LOS ANGELES (CN) — A Texas maker of software and milling machines that allow people to build their own firearms, including AK-47 assault riffles, dropped its challenge to two recent California laws that criminalize the use of its equipment to make so-called ghost guns and make lawsuits to fight the state's gun laws potentially more costly.
Defense Distributed, a nonprofit business that sells the "Ghost Gunner" milling machine, filed a stipulation Friday to dismiss its case claiming California's restrictions on its products violate the Second Amendment. The company claims the Second Amendment implicitly includes the right to acquire and manufacture firearms.
Under the terms of the stipulation, the state won't seek to recover its legal fees and costs from the company.
The withdrawal of the lawsuit comes after U.S. District Judge George Wu had denied Defense Distributed's bid for a preliminary injunction against enforcement of the California laws. The judge wasn't persuaded that the prohibition against milling machines for firearms amounted to a violation of the Second Amendment.
Wu was particularly unimpressed by the argument that the landmark decision by the U.S. Supreme Court this past June in New York State Rifle & Pistol Association v. Bruen, which threw out a 1911 New York law that required applicants for a license to carry a concealed pistol to demonstrate a special need, supported Defense Distributed's claims.
Wu found Bruen made it abundantly clear that only when the Second Amendment’s "plain text" covers an individual’s conduct, that conduct is constitutionally protected. In such a case, the government has to justify its regulation by demonstrating that it is "consistent with the nation’s historical tradition of firearm regulation."
But the Second Amendment's plain text, Wu said, doesn't cover the issues at stake in Defense Distributed's lawsuit, which pertain to a prohibition on the sale and use of machinery to manufacture firearms and not to the right to carry firearms.
"Defense Distributed — and apparently certain other courts — would like to treat the Supreme Court’s Bruen opinion as a 'word salad,' choosing an ingredient from one side of the 'plate' and an entirely separate ingredient from the other, until there is nothing left whatsoever other than an entirely-bulletproof and unrestrained Second Amendment," Wu said. "That is not how precedent works; it is not even how language works (let alone salad, in most instances)."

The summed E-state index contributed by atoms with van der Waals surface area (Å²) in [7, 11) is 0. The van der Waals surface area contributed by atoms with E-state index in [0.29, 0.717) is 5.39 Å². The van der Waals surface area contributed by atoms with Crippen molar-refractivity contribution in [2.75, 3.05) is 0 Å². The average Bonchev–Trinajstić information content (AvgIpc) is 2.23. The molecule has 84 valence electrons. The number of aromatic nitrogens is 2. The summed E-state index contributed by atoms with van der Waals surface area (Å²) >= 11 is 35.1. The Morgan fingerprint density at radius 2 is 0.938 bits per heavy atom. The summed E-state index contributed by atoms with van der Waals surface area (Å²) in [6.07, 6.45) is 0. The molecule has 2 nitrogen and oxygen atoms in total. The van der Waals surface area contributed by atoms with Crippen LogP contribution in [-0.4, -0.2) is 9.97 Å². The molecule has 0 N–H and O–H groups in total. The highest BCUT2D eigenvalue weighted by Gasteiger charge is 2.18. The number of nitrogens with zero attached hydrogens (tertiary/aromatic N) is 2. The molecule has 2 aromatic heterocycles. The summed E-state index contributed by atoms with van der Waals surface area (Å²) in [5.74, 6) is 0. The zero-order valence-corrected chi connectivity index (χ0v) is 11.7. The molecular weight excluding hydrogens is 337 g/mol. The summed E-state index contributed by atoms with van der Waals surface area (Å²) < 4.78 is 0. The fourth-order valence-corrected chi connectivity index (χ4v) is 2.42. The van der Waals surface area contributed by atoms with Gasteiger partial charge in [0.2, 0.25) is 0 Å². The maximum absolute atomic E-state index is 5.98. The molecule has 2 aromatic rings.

In its complaint filed this past August in Los Angeles, Defense Distributed sought to invalidate the restrictions on ghost gun machinery as well as a provision in one of the new California laws that was modeled on Texas's controversial abortion law and that makes a plaintiff liable for the state's legal costs in defending an unsuccessful challenge to its gun laws.
"California’s inclusion of Section 2— and its passage of SB 1327 more generally — was nothing more than an ill-advised political ploy designed to manufacture a proxy war with the state of Texas," Defense Distributed said in its complaint, referring to the provision entitling the state to attorneys fees if it prevails in Second Amendment lawsuits.
California lawmakers passed a slew of gun laws earlier this year to address what they said was an epidemic of ghost guns involved in violent crime. One of the bills, SB 1327, is modeled after Texas’s abortion law that gives every citizen the right to sue health care providers who perform an abortion after detecting a heartbeat as well as though who enable the abortion — even the Uber driver who drives a woman to her appointment. The California law allows private citizens to sue gun manufacturers and sellers for dealing illegal assault weapons and ghost guns.
“Alarmingly, we are finding that more and more, no region or demographic is exempt from gun violence — our hospitals, grocery stores, schools, and even places of worship, are no longer safe," Democratic Assemblymember Mike Gipson said in July. "The proliferation of ghost guns, which are intentionally untraceable weapons to evade law enforcement, has only worsened the issue."
Ghost guns are sold in parts without serial numbers or background checks to be assembled by the user. The unserialized weapons have been increasingly used in lethal shootings in California and have been identified by city and district attorneys and law enforcement leaders up and down the Golden State as a top concern.
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